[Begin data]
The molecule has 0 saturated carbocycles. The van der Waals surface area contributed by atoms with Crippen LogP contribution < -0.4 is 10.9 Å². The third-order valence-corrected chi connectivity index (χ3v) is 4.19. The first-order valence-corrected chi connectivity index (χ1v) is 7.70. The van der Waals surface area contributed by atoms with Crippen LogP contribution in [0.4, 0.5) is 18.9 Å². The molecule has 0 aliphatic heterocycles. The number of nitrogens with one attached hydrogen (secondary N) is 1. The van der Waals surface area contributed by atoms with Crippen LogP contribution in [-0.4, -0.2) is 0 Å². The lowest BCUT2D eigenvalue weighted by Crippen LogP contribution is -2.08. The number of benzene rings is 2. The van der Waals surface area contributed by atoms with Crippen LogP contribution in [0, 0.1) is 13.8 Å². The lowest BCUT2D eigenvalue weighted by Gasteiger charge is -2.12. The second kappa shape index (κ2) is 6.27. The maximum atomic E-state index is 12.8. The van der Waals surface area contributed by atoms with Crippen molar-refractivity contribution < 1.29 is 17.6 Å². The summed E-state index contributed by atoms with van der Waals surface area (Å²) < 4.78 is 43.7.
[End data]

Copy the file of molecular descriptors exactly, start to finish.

The molecule has 0 saturated carbocycles. The van der Waals surface area contributed by atoms with Crippen LogP contribution < -0.4 is 10.9 Å². The third-order valence-corrected chi connectivity index (χ3v) is 4.19. The first-order valence-corrected chi connectivity index (χ1v) is 7.70. The van der Waals surface area contributed by atoms with Crippen LogP contribution in [0.4, 0.5) is 18.9 Å². The molecule has 0 aliphatic heterocycles. The number of nitrogens with one attached hydrogen (secondary N) is 1. The van der Waals surface area contributed by atoms with Crippen LogP contribution in [-0.4, -0.2) is 0 Å². The lowest BCUT2D eigenvalue weighted by Crippen LogP contribution is -2.08. The number of benzene rings is 2. The van der Waals surface area contributed by atoms with Crippen LogP contribution in [0, 0.1) is 13.8 Å². The lowest BCUT2D eigenvalue weighted by Gasteiger charge is -2.12. The second kappa shape index (κ2) is 6.27. The maximum atomic E-state index is 12.8. The van der Waals surface area contributed by atoms with Crippen molar-refractivity contribution < 1.29 is 17.6 Å². The summed E-state index contributed by atoms with van der Waals surface area (Å²) < 4.78 is 43.7.